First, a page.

Construction and demolition waste (CDW) is one of the heaviest and most voluminous waste streams generated in the EU. It accounts for approximately 25% - 30% of all waste generated in the EU and consists of numerous materials, including concrete, bricks, gypsum, wood, glass, metals, plastic, solvents, asbestos and excavated soil, many of which can be recycled.
CDW arises from activities such as the construction of buildings and civil infrastructure, total or partial demolition of buildings and civil infrastructure, road planning and maintenance. Different definitions are applied throughout the EU, which makes cross-country comparisons cumbersome. In some countries even materials from land levelling are regarded as construction and demolition waste.
CDW has been identified as a priority waste stream by the European Union. There is a high potential for recycling and re-use of CDW, since some of its components have a high resource value. In particular, there is a re-use market for aggregates derived from CDW waste in roads, drainage and other construction projects. Technology for the separation and recovery of construction and demolition waste is well established, readily accessible and in general inexpensive.
One of the objectives of the Waste Framework Directive (2008/98/EC) is to provide a framework for moving towards a European recycling society with a high level of resource efficiency. In particular, Article 11.2 stipulates that "Member States shall take the necessary measures designed to achieve that by 2020 a minimum of 70% (by weight) of non-hazardous construction and demolition waste excluding naturally occurring material defined in category 17 05 04 in the List of Wastes shall be prepared for re-use, recycled or undergo other material recovery" (including backfilling operations using waste to substitute other materials).
Despite its potential, the level of recycling and material recovery of CDW varies greatly (between less than 10% and over 90%) across the Union. If not separated at source, CDW can contain hazardous waste, the mixture of which can pose particular risks to the environment and can hamper recycling.
EU Construction and Demolition Waste Management Protocol
The Commission is introducing the Construction and Demolition Waste Management Protocol (non-binding guidelines) to help practitioners, public authorities, certification bodies and clients of recycled materials to handle properly this waste stream. By promoting management of CDW in line with the waste hierarchy (with a priority for prevention and reuse as higher ranking options than recycling and recovery), it shall contribute to resource efficiency. The Protocol is intended to raise awareness about legal requirements, as well as state-of-the-art techniques. To contribute to its use, the Protocol has been translated into several EU languages.
An assessment of constructions prior to their demolition or renovation is essential to ensure that valuable materials on one hand and hazardous substances on the other hand are identified in advance. This shall allow for an appropriate planning and a safe and efficient implementation of the renovation or demolition works, where safety and health of workers is ensured and the different fractions of CDW properly managed..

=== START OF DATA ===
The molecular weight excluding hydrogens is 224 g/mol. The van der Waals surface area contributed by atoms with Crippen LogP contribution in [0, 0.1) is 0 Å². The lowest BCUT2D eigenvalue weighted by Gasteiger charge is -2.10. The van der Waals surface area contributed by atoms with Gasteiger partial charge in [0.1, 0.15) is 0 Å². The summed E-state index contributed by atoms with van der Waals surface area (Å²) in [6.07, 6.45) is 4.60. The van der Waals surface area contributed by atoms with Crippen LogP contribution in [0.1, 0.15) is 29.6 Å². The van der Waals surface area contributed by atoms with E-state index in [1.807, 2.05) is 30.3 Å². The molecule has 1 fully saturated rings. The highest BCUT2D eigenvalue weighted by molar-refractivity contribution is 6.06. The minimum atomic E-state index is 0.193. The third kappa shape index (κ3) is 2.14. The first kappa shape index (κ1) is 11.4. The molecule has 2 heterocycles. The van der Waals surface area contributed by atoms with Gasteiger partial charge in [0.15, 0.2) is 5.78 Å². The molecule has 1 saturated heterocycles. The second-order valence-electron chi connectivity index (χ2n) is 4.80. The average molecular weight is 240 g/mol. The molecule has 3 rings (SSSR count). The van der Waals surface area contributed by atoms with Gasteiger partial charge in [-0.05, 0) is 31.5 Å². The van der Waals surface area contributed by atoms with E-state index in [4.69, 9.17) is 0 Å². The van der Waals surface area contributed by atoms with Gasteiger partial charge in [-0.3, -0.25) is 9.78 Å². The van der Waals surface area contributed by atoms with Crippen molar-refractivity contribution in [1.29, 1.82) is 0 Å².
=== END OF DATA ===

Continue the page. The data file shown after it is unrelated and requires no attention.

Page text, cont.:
Level(s): a common framework to assess the environmental performance of buildings
Level(s) is a voluntary reporting framework to improve the sustainability of buildings. Using existing standards, Level(s) provides a common EU approach to the assessment of environmental performance in the built environment.
Level(s) provides an easy starting point to introduce sustainability into your work. Within the Level(s) framework, each indicator is designed to link the individual building’s impact with the priorities for sustainability at the European level. This focuses the Level(s) user on a manageable number of essential concepts and indicators at building level that contribute to achieving EU and Member State environmental policy goals.
The main objectives of the study were (i) to identify, list and analyse existing business models in the field of CDW recycling within selected EU countries and non-EU countries and (ii) to develop and elaborate a set of five business cases that are exemplary in their nature for the planning and design of new CDW recycling facilities.
Study on Resource Efficient Use of Mixed Wastes
A specific study on CDW, ‘Resource Efficient Use of Mixed Waste’, was conducted on behalf of the European Commission to analyze the current CDW management situation in EU Member States, identifying obstacles to recycling and potential deficiencies that could lead to non-compliance with EU waste legislation. Good practices in terms of creating conditions for increasing CDW recycling and for improving the quality of recycling and recovery were identified and a set of recommendations to address potential barriers formulated. Success stories of efficient CDW management were showcased in 6 case studies, illustrating key elements for success, as well as the necessary preconditions. Finally, the reliability of official CDW statistics was assessed, identifying the sources of inaccuracy and proposing measures for their improvement. The main findings of the study were discussed at a seminar in Brussels on 25 May 2016.
Management of CDW in the EU - requirements resulting from the Waste Framework Directive and assessment of the situation in the medium term (2011)
The objectives of the study were: